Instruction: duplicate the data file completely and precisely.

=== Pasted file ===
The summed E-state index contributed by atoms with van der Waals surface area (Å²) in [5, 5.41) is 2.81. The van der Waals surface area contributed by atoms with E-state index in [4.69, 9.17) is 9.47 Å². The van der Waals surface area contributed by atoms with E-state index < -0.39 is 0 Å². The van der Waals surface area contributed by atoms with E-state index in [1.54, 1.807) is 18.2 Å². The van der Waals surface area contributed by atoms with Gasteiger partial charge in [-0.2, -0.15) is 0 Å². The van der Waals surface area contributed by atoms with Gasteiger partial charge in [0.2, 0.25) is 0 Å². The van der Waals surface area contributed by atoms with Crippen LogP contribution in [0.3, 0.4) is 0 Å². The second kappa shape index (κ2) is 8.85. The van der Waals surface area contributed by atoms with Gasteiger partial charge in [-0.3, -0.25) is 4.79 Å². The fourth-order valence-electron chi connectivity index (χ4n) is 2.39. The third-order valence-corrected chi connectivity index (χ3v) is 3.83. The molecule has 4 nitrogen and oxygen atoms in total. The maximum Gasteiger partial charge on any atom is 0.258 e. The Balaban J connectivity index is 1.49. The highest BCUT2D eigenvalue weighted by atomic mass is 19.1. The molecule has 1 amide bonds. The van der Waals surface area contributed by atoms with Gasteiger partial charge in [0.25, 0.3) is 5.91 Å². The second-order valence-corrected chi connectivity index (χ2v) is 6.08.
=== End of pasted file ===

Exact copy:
The summed E-state index contributed by atoms with van der Waals surface area (Å²) in [5, 5.41) is 2.81. The van der Waals surface area contributed by atoms with E-state index in [4.69, 9.17) is 9.47 Å². The van der Waals surface area contributed by atoms with E-state index < -0.39 is 0 Å². The van der Waals surface area contributed by atoms with E-state index in [1.54, 1.807) is 18.2 Å². The van der Waals surface area contributed by atoms with Gasteiger partial charge in [-0.2, -0.15) is 0 Å². The van der Waals surface area contributed by atoms with Gasteiger partial charge in [0.2, 0.25) is 0 Å². The van der Waals surface area contributed by atoms with Crippen LogP contribution in [0.3, 0.4) is 0 Å². The second kappa shape index (κ2) is 8.85. The van der Waals surface area contributed by atoms with Gasteiger partial charge in [-0.3, -0.25) is 4.79 Å². The fourth-order valence-electron chi connectivity index (χ4n) is 2.39. The third-order valence-corrected chi connectivity index (χ3v) is 3.83. The molecule has 4 nitrogen and oxygen atoms in total. The maximum Gasteiger partial charge on any atom is 0.258 e. The Balaban J connectivity index is 1.49. The highest BCUT2D eigenvalue weighted by atomic mass is 19.1. The molecule has 1 amide bonds. The van der Waals surface area contributed by atoms with Gasteiger partial charge in [0.25, 0.3) is 5.91 Å². The second-order valence-corrected chi connectivity index (χ2v) is 6.08.